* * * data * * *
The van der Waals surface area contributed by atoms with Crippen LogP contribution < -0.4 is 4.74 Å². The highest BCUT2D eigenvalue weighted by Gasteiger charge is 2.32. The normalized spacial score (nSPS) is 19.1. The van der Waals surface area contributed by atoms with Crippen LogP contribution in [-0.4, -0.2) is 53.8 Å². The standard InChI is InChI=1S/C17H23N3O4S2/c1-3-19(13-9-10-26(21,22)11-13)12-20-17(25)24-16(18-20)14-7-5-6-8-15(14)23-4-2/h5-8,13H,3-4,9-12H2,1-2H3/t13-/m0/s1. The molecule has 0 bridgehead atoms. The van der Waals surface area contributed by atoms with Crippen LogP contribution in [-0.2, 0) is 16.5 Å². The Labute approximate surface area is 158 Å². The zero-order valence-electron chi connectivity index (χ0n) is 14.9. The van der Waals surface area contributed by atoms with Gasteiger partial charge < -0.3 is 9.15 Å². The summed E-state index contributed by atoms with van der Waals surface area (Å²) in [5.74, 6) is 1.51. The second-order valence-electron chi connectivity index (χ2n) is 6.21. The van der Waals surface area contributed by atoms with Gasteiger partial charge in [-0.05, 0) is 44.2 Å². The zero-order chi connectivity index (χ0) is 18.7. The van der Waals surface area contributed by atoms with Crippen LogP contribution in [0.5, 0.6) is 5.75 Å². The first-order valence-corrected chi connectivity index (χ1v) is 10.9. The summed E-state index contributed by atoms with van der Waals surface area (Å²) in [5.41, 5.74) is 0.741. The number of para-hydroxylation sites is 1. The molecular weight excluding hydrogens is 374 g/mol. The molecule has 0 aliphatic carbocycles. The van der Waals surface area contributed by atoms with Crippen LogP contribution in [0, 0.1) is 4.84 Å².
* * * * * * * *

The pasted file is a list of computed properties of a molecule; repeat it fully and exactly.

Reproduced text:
The van der Waals surface area contributed by atoms with Crippen LogP contribution < -0.4 is 4.74 Å². The highest BCUT2D eigenvalue weighted by Gasteiger charge is 2.32. The normalized spacial score (nSPS) is 19.1. The van der Waals surface area contributed by atoms with Crippen LogP contribution in [-0.4, -0.2) is 53.8 Å². The standard InChI is InChI=1S/C17H23N3O4S2/c1-3-19(13-9-10-26(21,22)11-13)12-20-17(25)24-16(18-20)14-7-5-6-8-15(14)23-4-2/h5-8,13H,3-4,9-12H2,1-2H3/t13-/m0/s1. The molecule has 0 bridgehead atoms. The van der Waals surface area contributed by atoms with Crippen LogP contribution in [-0.2, 0) is 16.5 Å². The Labute approximate surface area is 158 Å². The zero-order valence-electron chi connectivity index (χ0n) is 14.9. The van der Waals surface area contributed by atoms with Gasteiger partial charge < -0.3 is 9.15 Å². The summed E-state index contributed by atoms with van der Waals surface area (Å²) in [5.74, 6) is 1.51. The second-order valence-electron chi connectivity index (χ2n) is 6.21. The van der Waals surface area contributed by atoms with Gasteiger partial charge in [-0.05, 0) is 44.2 Å². The zero-order chi connectivity index (χ0) is 18.7. The van der Waals surface area contributed by atoms with Crippen LogP contribution in [0.5, 0.6) is 5.75 Å². The first-order valence-corrected chi connectivity index (χ1v) is 10.9. The summed E-state index contributed by atoms with van der Waals surface area (Å²) in [5.41, 5.74) is 0.741. The number of para-hydroxylation sites is 1. The molecular weight excluding hydrogens is 374 g/mol. The molecule has 0 aliphatic carbocycles. The van der Waals surface area contributed by atoms with Crippen LogP contribution in [0, 0.1) is 4.84 Å².